Evidence for Distinct Antagonist-Revealed Functional States of 5Hydroxytryptamine2A Receptor Homodimers

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Evidence for Distinct Antagonist-Revealed Functional States of 5Hydroxytryptamine2A Receptor Homodimers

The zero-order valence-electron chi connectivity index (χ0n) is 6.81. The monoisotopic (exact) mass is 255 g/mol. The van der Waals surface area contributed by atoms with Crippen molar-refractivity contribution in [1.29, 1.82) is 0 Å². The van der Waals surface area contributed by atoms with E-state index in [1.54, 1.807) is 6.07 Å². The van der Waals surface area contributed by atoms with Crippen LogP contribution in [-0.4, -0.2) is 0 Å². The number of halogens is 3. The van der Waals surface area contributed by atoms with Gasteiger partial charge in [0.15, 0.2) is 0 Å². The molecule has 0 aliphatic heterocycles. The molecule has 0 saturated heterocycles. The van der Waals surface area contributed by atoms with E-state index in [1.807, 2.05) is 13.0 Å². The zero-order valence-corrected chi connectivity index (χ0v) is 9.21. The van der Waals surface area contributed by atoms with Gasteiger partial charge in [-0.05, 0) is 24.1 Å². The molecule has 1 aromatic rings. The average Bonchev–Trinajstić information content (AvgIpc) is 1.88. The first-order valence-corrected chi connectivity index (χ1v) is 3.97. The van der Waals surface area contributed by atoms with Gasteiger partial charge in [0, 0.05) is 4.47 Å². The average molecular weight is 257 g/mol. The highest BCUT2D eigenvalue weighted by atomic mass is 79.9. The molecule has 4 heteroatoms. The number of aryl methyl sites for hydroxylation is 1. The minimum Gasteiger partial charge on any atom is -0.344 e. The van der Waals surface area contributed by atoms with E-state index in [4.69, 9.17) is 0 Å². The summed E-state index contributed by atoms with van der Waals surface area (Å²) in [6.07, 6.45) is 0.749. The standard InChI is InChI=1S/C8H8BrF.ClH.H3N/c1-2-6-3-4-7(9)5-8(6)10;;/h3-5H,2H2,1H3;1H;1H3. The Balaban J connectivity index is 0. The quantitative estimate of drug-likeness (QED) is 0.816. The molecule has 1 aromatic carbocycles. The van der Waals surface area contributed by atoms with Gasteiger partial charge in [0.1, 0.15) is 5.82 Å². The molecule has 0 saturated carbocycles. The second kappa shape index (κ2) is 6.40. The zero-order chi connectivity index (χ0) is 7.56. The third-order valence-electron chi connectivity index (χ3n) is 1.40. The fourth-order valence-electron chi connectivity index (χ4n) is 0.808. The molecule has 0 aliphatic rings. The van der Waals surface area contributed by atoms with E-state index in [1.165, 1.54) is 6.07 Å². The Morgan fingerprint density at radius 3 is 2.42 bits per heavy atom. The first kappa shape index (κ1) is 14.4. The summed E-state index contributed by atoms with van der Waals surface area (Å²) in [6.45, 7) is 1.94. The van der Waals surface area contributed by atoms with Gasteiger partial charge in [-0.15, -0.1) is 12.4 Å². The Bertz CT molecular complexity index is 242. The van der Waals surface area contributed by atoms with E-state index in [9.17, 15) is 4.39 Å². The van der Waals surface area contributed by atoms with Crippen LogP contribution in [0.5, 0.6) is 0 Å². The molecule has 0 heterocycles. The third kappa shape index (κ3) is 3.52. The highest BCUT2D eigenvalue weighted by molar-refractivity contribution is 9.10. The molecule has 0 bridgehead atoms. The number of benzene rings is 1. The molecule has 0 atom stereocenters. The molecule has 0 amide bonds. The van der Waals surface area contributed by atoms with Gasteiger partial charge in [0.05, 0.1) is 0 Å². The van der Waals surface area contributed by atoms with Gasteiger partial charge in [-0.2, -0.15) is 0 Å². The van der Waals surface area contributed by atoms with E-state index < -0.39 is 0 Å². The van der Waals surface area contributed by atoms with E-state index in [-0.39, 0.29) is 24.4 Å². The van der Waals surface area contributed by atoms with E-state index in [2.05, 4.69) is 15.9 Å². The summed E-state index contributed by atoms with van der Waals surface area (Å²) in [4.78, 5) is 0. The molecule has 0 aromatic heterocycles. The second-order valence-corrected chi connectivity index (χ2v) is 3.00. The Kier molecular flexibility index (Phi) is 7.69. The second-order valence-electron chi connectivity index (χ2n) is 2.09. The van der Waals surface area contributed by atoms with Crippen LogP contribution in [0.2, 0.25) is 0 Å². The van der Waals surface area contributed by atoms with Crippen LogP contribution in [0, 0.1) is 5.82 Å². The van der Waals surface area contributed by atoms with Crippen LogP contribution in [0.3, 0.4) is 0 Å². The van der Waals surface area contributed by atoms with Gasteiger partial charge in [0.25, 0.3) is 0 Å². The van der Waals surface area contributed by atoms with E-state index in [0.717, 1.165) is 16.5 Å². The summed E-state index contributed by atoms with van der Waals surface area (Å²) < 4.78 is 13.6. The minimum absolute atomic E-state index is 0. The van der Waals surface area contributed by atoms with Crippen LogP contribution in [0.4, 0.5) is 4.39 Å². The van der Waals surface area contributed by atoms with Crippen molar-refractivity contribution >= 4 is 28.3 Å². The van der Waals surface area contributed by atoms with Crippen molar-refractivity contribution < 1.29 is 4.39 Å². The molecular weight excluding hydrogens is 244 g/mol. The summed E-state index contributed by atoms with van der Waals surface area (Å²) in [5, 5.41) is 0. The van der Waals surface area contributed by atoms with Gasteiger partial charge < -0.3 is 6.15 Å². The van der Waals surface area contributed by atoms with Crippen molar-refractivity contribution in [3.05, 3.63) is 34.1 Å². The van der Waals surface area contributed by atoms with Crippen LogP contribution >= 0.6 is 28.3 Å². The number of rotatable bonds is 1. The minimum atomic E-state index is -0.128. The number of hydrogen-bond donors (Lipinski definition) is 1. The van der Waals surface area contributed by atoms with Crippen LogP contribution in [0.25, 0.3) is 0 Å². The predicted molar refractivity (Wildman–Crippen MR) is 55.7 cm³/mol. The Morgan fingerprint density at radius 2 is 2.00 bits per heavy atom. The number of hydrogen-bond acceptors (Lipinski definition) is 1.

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  MOL #54395 1 Evidence for distinct antagonist-revealed functional states of 5-HT 2A  receptor homodimers José Brea 1 , Marián Castro 1 , Jesús Giraldo 1  , Juan F. López-Giménez, Juan Fernando Padín, Fátima Quintián, Maria Isabel Cadavid, Maria Teresa Vilaró, Guadalupe Mengod, Kelly A. Berg, William P. Clarke, Jean-Pierre Vilardaga, Graeme Milligan and Maria Isabel Loza   Departamento de Farmacología, Instituto de Farmacia Industrial, Facultad de Farmacia, Universidad de Santiago de Compostela, Santiago de Compostela, Spain (J. B., M.C., J. F. P., F. Q., M. I. C. and M. I. L.); Institut de Neurociències and Unitat de Bioestadística, Universitat Autònoma de Barcelona, 08193 Bellaterra, Spain (J. G.); Department of Biochemistry and Molecular Biology, University of Glasgow, Glasgow, UK (J. F. L-G. and G. Milligan); Department of Neurochemistry and Neuropharmacology. Instituto de Investigaciones Biomédicas de Barcelona, CSIC, IDIBAPS, Barcelona, Spain (M. T. V. and G. Mengod); Department of Pharmacology, University of Texas Health Science Center, San Antonio, TX 78229, USA (W. P. C. and K. A. B.); Department of Pharmacology and Chemical Biology, University of Pittsburgh Medical Center, Pittsburgh, PA, 15213 and; Endocrine Unit, Massachussets General Hospital and Harvard Medical School, Boston MA 02114, USA (J. –P.V.) Molecular Pharmacology Fast Forward. Published on March 11, 2009 as doi:10.1124/mol.108.054395   Copyright 2009 by the American Society for Pharmacology and Experimental Therapeutics. This article has not been copyedited and formatted. The final version may differ from this version.Molecular Pharmacology Fast Forward. Published on March 11, 2009 as DOI: 10.1124/mol.108.054395   a  t  A S P E T  J   o ur n a l   s  on S  e  p t   e m b  e r 1  9  ,2  0 1  6 m ol   ph  a r m . a  s  p e  t   j   o ur n a l   s  . or  gD o wnl   o a  d  e  d f  r  om   MOL #54395 2  Running title : Effector-related differences in 5-HT 2A  receptor homodimers. Corresponding author:  María Isabel Loza, Dpto. Farmacología. Facultad de Farmacia. Campus Sur. 15782 Santiago de Compostela, Spain., Phone: 34-981 547 139, Fax: 34-981 594 595, email: mabel.loza@usc.es. Number of: -text pages : 27 - tables : 1 - figures : 6 - references : 61 Number of words in : - Abstract : 104 - Introduction : 681 - Discussion : 1584 Abbreviations : 5-HT, serotonin; AA, arachidonic acid; BSA, bovine serum albumin; CHO, chinese hamster ovary; DMEM, Dulbecco’s modified Eagle’s medium; DOB, ((±))-1-(4-bromo-2,5-dimethoxyphenil)-2-aminopropane; DOI, (±)-1-(2,5-dimethoxy-4-iodophenyl)-2-aminopropane; FCS, fetal calf serum; GR55562, (3-[3-(dimethylamino)propyl]-4-hydroxy-N-[4-(4-pyridinyl)phenylbenzamide dihydrobromide; GPCR, G protein-coupled receptor; HBSS, Hank’s balanced salt solution; HEPES, 4-(2-hydroxyethyl)-1-piperazineethane-sulfonic acid; IP, inositol phosphates; MDL100,907, (  R )-(±)-4-[1-hydroxy-1(2,3-dimethoxyphenyl)metyhyl]  N  -2-4-fluorophenylethyl)piperidine; PBS, phosphate buffered saline; PLA 2 , phospholipase A 2 ; PLC, phospholipase C. This article has not been copyedited and formatted. The final version may differ from this version.Molecular Pharmacology Fast Forward. Published on March 11, 2009 as DOI: 10.1124/mol.108.054395   a  t  A S P E T  J   o ur n a l   s  on S  e  p t   e m b  e r 1  9  ,2  0 1  6 m ol   ph  a r m . a  s  p e  t   j   o ur n a l   s  . or  gD o wnl   o a  d  e  d f  r  om   MOL #54395 3 Abstract The serotonin (5-hydroxytryptamine, or 5-HT) 2A receptor is a cell surface class A G protein-coupled receptor that regulates a multitude of physiological functions of the body, and is a target for antipsychotic drugs. Here we found by means of FRET and immunoprecipitation studies that the 5-HT 2A -receptor homo-dimerized in live cells, which we linked with its antagonist-dependent fingerprint in both binding and receptor signaling. Some antagonists, like the atypical antipsychotics clozapine and risperidone, differentiate themselves from others, like the typical antipsychotic haloperidol, antagonizing these 5-HT 2A  receptor-mediated functions in a pathway-specific manner, explained here by a new model of multiple active interconvertible conformations at dimeric receptors. This article has not been copyedited and formatted. The final version may differ from this version.Molecular Pharmacology Fast Forward. Published on March 11, 2009 as DOI: 10.1124/mol.108.054395   a  t  A S P E T  J   o ur n a l   s  on S  e  p t   e m b  e r 1  9  ,2  0 1  6 m ol   ph  a r m . a  s  p e  t   j   o ur n a l   s  . or  gD o wnl   o a  d  e  d f  r  om   MOL #54395 4 G protein-coupled receptors (GPCRs) constitute the major family of cell surface proteins involved in cell signaling cascades, and are the target of ≈  50% of clinical drugs (Imming et al., 2006). Studies on ligand-GPCR interactions performed over the last decade have revealed diverse capacities of ligand-GPCR-effector complexes to fine-tune their own signals, broadening its apparent simplicity and highlighting ligands as individual chemical species capable of transmitting messages into cellular function with a versatility unpredicted two decades ago (Kenakin, 2007b;Urban et al., 2007). It is well accepted that agonist (full and partial) ligands and allosteric positive regulators can invoke different active conformations of GPCRs and that these may allow differential agonist-dependent regulation of signaling pathways. Such effects have been described as ‘agonist-directed trafficking of receptor stimulus’ (Kenakin, 1995), ‘biased agonism’ (Jarpe et al., 1998), ‘functional selectivity’ (Urban et al., 2007) or ‘collateral efficacy’ (Kenakin, 2007a). This recently accumulated experimental evidence has led to the development of novel mathematical representations that attempt to explain the chemical biology of GPCRs and integrate the new knowledge by extending accepted traditional models (De Lean A. et al., 1980;Kent et al., 1980;Leff, 1995;Leff et al., 1997;Lefkowitz et al., 1993;Samama et al., 1993;Scaramellini and Leff, 2002;Weiss et al., 1996). Although it is generally believed that antagonists (neutral antagonists and inverse agonists) simply inhibit either agonist-induced or constitutive receptor functions, it is conceptually plausible to envision that certain antagonists could also deactivate GPCR responses in a ligand- and pathway-specific manner. A series of observations including the ability of certain ligands that are conventionally described as ‘antagonists’ to induce receptor internalization (Baker and Hill, 2007;Kenakin, 2007b), to cause activation of ERK MAP kinase (Wisler et al., 2007;Azzi et al., 2003) or to promote inverse agonist- This article has not been copyedited and formatted. The final version may differ from this version.Molecular Pharmacology Fast Forward. Published on March 11, 2009 as DOI: 10.1124/mol.108.054395   a  t  A S P E T  J   o ur n a l   s  on S  e  p t   e m b  e r 1  9  ,2  0 1  6 m ol   ph  a r m . a  s  p e  t   j   o ur n a l   s  . or  gD o wnl   o a  d  e  d f  r  om   MOL #54395 5 specific receptor conformational changes (Vilardaga et al., 2005) are consistent with such a concept. This is particularly relevant because most current drugs that target GPCRs are antagonists. In the last decade there has been growing evidence to indicate that GPCR dimerization may be a requisite for function and that binding of small ligands to these receptors occurs on dimeric receptor forms (Ayoub et al., 2002;Herrick-Davis et al., 2005;Milligan, 2004), although monomeric forms of GPCRs have also been shown to be capable of activating G proteins as well (Bayburt et al., 2007;Whorton et al., 2007), suggesting that functionally active monomeric and dimeric forms of the receptors may coexist in equilibrium. Mechanisms by which ligands differentially regulate signaling pathways mediated by a single receptor generally considered the ability of ligands to differentially stabilize distinct receptor conformations (Hunton et al., 2005). The question is to what extent these different conformations occur at a single or at a paired receptor .  The 5-HT 2A  receptor is a class A GPCR whose antagonists have important applications in the treatment of disorders of the cardiovascular and central nervous systems (Berg et al., 2005), and also in virology (Elphick et al., 2004). 5-HT 2A  receptors regulate IP accumulation mediated by phospholipase C and AA release mediated at least partially by phospholipase A 2 , and different 5-HT 2A  receptor agonists, for instance serotonin and the hallucinogenic (±)DOI (2,5-dimethoxy-4-iodoamphetamine), show functional selectivity discriminating between these two signaling pathways (Berg et al., 1998).   In a previous study (Lopez-Gimenez et al., 2001), in native human brain and in cell lines expressing recombinant human 5-HT 2A  receptors lacking constitutive activity, we observed Gpp(NH)p-independent shallow, biphasic, competition binding curves for antagonists competing with agonist radioligands. In light of current knowledge This article has not been copyedited and formatted. The final version may differ from this version.Molecular Pharmacology Fast Forward. Published on March 11, 2009 as DOI: 10.1124/mol.108.054395   a  t  A S P E T  J   o ur n a l   s  on S  e  p t   e m b  e r 1  9  ,2  0 1  6 m ol   ph  a r m . a  s  p e  t   j   o ur n a l   s  . or  gD o wnl   o a  d  e  d f  r  om